Tesla reveals plan to be Australian energy retailer and “disrupt traditional incumbents”

Tesla – having already disrupted the trillion dollar global car and petrol retailing industries – has now confirmed its plans to take on electricity retailers in Australia, saying it will seek to combine rooftop solar, batteries and EVs and disrupt the business models of “traditional incumbents.”

The move by the electric car and battery storage monolith, first flagged exclusively by RenewEconomy back in September, has now been made official after the Australian Energy Regulator on Thursday said it had accepted its application and opened it up for submissions.

Tesla has already provided the technology for numerous big batteries in Australia, including the original Hornsdale Power Reserve and the Victoria Big Battery, along with household batteries with its PowerWall product, and the creation of “virtual power plants” that it markets through Energy Locals.

Tesla has also completely dominated the rapidly growing electric vehicle market in Australia, accounting for nearly two thirds of all new EVs in Australia through its top selling Model Y and Model 3 electric cars.

Now it wants to combine the storage, renewable energy generation, and EVs in retail electricity packages for households across the main grid, something that the existing big energy retailers have been slow to come to grips with.

Tesla is seeking a retailing licence for Tesla Energy Ventures in NSW, Victoria, Queensland, South Australia, Tasmania, and the ACT, and says it will target households and small and large scale commercial customers.

Like its similar ventures in Texas and the UK, its initial focus will be on customers who own either a Tesla EV or a household Powerwall battery, or a bigger Megapack battery in the case of commercial customers.

These number around 150,000 in Australia and are growing quickly. Tesla’s rationale is that it would like to control the appliances to service grid markets such as pricing events and frequency control, and it will also help manage the load of its large and growing EV Supercharger network across the country.

Little other detail of its business plans are revealed in the published AER application, which is focused on compliance and regulatory issues. Anything interesting is redacted and the annexes outlining the detailed business plans and targets are not publicly available.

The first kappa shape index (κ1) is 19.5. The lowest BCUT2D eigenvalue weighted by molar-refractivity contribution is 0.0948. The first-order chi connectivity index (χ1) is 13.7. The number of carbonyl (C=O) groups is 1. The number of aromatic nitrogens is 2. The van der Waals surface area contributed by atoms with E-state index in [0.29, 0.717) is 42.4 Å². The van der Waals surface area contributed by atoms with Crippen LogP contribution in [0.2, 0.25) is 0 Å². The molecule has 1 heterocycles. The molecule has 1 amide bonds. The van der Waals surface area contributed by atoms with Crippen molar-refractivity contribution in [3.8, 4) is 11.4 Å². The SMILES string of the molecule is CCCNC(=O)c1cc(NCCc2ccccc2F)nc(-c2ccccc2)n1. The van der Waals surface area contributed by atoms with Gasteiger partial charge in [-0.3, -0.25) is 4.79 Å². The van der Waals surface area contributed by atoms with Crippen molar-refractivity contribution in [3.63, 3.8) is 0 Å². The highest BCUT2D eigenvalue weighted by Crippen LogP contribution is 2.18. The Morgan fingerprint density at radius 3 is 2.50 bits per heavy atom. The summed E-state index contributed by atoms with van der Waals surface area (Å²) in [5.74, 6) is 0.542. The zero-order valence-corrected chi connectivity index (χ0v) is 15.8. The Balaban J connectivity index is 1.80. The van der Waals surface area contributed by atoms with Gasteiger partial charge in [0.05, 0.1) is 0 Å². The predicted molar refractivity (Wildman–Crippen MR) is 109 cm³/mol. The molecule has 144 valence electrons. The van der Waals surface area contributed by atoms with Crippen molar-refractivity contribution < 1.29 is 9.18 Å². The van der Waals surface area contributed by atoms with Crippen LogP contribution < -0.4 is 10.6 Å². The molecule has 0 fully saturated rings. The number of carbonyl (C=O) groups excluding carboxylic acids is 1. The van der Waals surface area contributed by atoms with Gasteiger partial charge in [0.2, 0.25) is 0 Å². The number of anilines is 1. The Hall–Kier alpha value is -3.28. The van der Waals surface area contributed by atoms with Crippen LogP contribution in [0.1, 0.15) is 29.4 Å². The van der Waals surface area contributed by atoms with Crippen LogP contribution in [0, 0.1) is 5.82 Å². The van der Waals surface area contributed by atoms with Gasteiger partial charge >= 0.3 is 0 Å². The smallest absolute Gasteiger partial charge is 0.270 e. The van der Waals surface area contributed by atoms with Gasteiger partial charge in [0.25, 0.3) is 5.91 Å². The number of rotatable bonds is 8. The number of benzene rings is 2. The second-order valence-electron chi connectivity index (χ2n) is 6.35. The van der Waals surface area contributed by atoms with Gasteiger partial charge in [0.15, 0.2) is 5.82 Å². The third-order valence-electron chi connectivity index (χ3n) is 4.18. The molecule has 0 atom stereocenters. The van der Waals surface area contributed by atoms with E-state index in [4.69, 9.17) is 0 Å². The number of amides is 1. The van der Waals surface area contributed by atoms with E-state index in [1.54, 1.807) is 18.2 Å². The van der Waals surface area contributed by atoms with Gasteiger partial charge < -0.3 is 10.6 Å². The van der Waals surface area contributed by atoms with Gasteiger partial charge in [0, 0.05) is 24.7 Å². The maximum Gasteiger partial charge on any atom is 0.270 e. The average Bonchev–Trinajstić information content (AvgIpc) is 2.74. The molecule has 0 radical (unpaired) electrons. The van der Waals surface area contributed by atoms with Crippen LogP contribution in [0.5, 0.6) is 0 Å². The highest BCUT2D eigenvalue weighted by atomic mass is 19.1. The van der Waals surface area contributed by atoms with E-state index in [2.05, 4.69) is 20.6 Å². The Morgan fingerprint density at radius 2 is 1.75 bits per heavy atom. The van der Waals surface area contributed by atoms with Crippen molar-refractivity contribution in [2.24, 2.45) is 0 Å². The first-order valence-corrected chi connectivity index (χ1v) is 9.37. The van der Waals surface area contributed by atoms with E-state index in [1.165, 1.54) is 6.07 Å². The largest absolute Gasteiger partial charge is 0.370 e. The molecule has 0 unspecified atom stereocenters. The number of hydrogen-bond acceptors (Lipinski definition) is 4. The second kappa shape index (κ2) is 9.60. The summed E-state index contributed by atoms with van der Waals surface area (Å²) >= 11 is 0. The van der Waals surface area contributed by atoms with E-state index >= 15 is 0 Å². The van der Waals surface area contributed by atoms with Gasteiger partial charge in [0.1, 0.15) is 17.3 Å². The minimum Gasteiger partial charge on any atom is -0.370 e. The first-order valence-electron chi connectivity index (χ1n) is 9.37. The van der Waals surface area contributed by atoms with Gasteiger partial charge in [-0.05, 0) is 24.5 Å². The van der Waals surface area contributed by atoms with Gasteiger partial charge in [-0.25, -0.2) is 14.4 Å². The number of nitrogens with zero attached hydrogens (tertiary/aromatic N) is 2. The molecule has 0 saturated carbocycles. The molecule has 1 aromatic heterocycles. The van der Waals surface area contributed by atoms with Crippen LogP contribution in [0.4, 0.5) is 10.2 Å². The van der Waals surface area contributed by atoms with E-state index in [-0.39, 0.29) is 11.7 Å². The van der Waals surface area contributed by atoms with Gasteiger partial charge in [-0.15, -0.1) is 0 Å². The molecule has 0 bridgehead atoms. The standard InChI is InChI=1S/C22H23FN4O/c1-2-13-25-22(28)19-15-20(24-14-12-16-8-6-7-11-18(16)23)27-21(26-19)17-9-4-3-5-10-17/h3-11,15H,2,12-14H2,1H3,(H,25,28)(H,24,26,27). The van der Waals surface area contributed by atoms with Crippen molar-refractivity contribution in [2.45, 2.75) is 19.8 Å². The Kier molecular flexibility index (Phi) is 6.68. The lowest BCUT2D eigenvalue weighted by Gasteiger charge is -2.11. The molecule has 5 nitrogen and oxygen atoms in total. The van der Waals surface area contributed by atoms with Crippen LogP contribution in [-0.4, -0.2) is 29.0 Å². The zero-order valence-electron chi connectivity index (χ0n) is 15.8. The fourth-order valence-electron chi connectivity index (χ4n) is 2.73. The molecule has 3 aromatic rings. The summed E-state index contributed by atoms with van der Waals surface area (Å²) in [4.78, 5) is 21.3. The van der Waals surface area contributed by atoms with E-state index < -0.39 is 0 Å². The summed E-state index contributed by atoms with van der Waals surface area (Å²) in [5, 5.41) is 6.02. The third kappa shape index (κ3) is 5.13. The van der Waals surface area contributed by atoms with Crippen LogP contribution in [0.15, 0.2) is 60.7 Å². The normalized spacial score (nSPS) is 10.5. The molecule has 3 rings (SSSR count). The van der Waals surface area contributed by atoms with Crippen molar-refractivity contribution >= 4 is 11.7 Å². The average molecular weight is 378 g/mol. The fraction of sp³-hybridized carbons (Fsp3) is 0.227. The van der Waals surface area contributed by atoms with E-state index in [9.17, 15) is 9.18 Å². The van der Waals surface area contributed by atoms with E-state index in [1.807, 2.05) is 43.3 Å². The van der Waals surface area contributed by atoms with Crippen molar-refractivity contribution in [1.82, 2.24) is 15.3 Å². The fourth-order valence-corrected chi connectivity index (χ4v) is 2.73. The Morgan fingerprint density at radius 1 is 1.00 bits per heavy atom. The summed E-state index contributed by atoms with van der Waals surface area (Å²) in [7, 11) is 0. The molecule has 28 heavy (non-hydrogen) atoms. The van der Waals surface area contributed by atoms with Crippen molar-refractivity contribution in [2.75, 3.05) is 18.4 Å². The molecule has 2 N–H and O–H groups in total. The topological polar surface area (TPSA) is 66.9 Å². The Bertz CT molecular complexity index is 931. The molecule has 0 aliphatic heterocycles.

It does say: “This is just the beginning. With Tesla building its most affordable car yet, Tesla continues to make products accessible and affordable to more and more people, ultimately accelerating the advance of clean transport and clean energy production.

“Electric cars, batteries, and renewable energy generation and storage already exist independently, but when  com mined, they become even more powerful – that’s the future we want.”

The Australian venture will be led by Cleve Schupp, the Melbourne-based head of global marketing and content for Tesla’a energy division. Tesla Energy Ventures currently has little more than a handful of employees, but presumably this will grow quickly after its launch.

In a recruitment drive in the UK, ahead of the launch of Tesla Energy there, the company highlighted its intention to disrupt the status quo, and the legacy utility business, as it has done in the global car market.

It said it was looking for a new executive “with a healthy scepticism of the status quo” to manage the company’s entry into the UK market.

It made it clear it was aiming to “support the transition of the entire electricity grid to 100% renewables”, which still seems to be CEO and major shareholder Elon Musk’s ambition, despite the prominence of his right wing views on Twitter/X that he also now owns.

Tesla has also launched an energy retailer in Texas, where it says “Tesla Electric is a retail electricity provider that allows you to power your home, vehicle and community with sustainable electricity from Tesla.”

The move by Tesla in Australia for a local electricity retailer licence is significant for a number of reasons, and not just its potential impact on the business model of the incumbents, particularly the big three “gentailers” – AGL, Origin and EnergyAustralia – and the federal government owned Snowy Hydro.

It also comes amid a big leap in the uptake of EVs in Australia, the huge surge in rooftop solar across the country in response to the fossil-fuelled rise in household electricity bills, and renewed focus on the importance of consumer energy resources (CER),  or distributed energy resources (DER) to the grid.

There are growing discussions about how best to “orchestrate” the rooftop solar, household batteries and EVs to help fill the gap created by the mass exit of Australia’s ageing coal fired generators.

Tesla thinks it knows. And, as in the car industry where it had no legacy business to protect, it is not afraid of pushing the boundaries to where it thinks the consumer wants to go. It should be fascinating.


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